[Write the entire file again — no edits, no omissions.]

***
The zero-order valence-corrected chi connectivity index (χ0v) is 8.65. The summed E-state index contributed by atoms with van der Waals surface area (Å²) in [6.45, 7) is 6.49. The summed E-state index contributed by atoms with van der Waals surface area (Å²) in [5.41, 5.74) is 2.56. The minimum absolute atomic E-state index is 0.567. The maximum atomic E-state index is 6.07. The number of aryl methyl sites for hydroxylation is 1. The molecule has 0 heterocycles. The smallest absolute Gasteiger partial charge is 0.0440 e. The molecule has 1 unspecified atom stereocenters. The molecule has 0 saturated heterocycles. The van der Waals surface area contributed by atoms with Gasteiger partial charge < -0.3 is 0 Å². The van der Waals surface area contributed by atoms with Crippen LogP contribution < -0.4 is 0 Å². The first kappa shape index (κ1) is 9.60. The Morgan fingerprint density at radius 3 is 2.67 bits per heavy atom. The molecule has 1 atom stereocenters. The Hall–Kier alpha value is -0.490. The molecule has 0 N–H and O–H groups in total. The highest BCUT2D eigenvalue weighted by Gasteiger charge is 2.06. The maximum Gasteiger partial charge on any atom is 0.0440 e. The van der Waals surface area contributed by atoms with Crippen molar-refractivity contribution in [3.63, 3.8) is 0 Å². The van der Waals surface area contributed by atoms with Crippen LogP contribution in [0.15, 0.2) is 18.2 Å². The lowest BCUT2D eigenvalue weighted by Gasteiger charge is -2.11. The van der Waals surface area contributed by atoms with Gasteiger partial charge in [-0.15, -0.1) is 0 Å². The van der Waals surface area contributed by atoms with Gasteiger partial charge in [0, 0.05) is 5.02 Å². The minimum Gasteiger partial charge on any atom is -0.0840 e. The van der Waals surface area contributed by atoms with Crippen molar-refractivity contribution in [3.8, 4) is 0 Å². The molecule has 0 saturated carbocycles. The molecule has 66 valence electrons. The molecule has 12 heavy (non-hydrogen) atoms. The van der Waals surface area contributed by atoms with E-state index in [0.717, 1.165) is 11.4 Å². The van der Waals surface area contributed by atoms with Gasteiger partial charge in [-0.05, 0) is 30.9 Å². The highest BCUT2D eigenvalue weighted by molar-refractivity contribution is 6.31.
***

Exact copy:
The zero-order valence-corrected chi connectivity index (χ0v) is 8.65. The summed E-state index contributed by atoms with van der Waals surface area (Å²) in [6.45, 7) is 6.49. The summed E-state index contributed by atoms with van der Waals surface area (Å²) in [5.41, 5.74) is 2.56. The minimum absolute atomic E-state index is 0.567. The maximum atomic E-state index is 6.07. The number of aryl methyl sites for hydroxylation is 1. The molecule has 0 heterocycles. The smallest absolute Gasteiger partial charge is 0.0440 e. The molecule has 1 unspecified atom stereocenters. The molecule has 0 saturated heterocycles. The van der Waals surface area contributed by atoms with Gasteiger partial charge < -0.3 is 0 Å². The van der Waals surface area contributed by atoms with Crippen LogP contribution < -0.4 is 0 Å². The first kappa shape index (κ1) is 9.60. The Morgan fingerprint density at radius 3 is 2.67 bits per heavy atom. The molecule has 1 atom stereocenters. The Hall–Kier alpha value is -0.490. The molecule has 0 N–H and O–H groups in total. The highest BCUT2D eigenvalue weighted by Gasteiger charge is 2.06. The maximum Gasteiger partial charge on any atom is 0.0440 e. The van der Waals surface area contributed by atoms with Crippen molar-refractivity contribution in [3.63, 3.8) is 0 Å². The van der Waals surface area contributed by atoms with Crippen LogP contribution in [0.15, 0.2) is 18.2 Å². The lowest BCUT2D eigenvalue weighted by Gasteiger charge is -2.11. The van der Waals surface area contributed by atoms with Gasteiger partial charge in [-0.15, -0.1) is 0 Å². The van der Waals surface area contributed by atoms with Gasteiger partial charge in [0, 0.05) is 5.02 Å². The minimum Gasteiger partial charge on any atom is -0.0840 e. The van der Waals surface area contributed by atoms with Crippen molar-refractivity contribution in [3.8, 4) is 0 Å². The molecule has 0 saturated carbocycles. The molecule has 66 valence electrons. The molecule has 12 heavy (non-hydrogen) atoms. The van der Waals surface area contributed by atoms with E-state index in [0.717, 1.165) is 11.4 Å². The van der Waals surface area contributed by atoms with Gasteiger partial charge in [-0.05, 0) is 30.9 Å². The highest BCUT2D eigenvalue weighted by molar-refractivity contribution is 6.31.